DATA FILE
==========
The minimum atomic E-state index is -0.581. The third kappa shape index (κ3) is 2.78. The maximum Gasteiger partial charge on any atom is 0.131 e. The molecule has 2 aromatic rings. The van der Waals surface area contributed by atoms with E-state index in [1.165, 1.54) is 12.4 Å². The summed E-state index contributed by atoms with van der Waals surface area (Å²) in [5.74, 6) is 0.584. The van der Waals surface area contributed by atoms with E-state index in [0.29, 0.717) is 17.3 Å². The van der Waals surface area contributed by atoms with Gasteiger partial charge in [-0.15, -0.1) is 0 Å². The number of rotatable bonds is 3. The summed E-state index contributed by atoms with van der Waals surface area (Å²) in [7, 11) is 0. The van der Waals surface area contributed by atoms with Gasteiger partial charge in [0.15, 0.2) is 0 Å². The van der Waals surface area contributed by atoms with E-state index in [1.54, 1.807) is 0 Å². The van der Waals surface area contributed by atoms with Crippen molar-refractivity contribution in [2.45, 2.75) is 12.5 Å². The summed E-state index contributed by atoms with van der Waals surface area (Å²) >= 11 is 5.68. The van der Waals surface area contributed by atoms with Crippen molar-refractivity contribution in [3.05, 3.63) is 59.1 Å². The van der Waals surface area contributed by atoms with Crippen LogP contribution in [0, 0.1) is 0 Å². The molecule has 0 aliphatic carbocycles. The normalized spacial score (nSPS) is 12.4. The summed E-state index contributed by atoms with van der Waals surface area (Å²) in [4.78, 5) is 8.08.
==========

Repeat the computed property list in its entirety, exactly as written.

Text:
The minimum atomic E-state index is -0.581. The third kappa shape index (κ3) is 2.78. The maximum Gasteiger partial charge on any atom is 0.131 e. The molecule has 2 aromatic rings. The van der Waals surface area contributed by atoms with E-state index in [1.165, 1.54) is 12.4 Å². The summed E-state index contributed by atoms with van der Waals surface area (Å²) in [5.74, 6) is 0.584. The van der Waals surface area contributed by atoms with E-state index in [0.29, 0.717) is 17.3 Å². The van der Waals surface area contributed by atoms with Gasteiger partial charge in [-0.15, -0.1) is 0 Å². The number of rotatable bonds is 3. The summed E-state index contributed by atoms with van der Waals surface area (Å²) in [7, 11) is 0. The van der Waals surface area contributed by atoms with Gasteiger partial charge in [0.15, 0.2) is 0 Å². The van der Waals surface area contributed by atoms with E-state index in [1.54, 1.807) is 0 Å². The van der Waals surface area contributed by atoms with Crippen molar-refractivity contribution in [2.45, 2.75) is 12.5 Å². The summed E-state index contributed by atoms with van der Waals surface area (Å²) >= 11 is 5.68. The van der Waals surface area contributed by atoms with Crippen molar-refractivity contribution in [3.05, 3.63) is 59.1 Å². The van der Waals surface area contributed by atoms with Crippen LogP contribution in [0, 0.1) is 0 Å². The molecule has 0 aliphatic carbocycles. The normalized spacial score (nSPS) is 12.4. The summed E-state index contributed by atoms with van der Waals surface area (Å²) in [4.78, 5) is 8.08.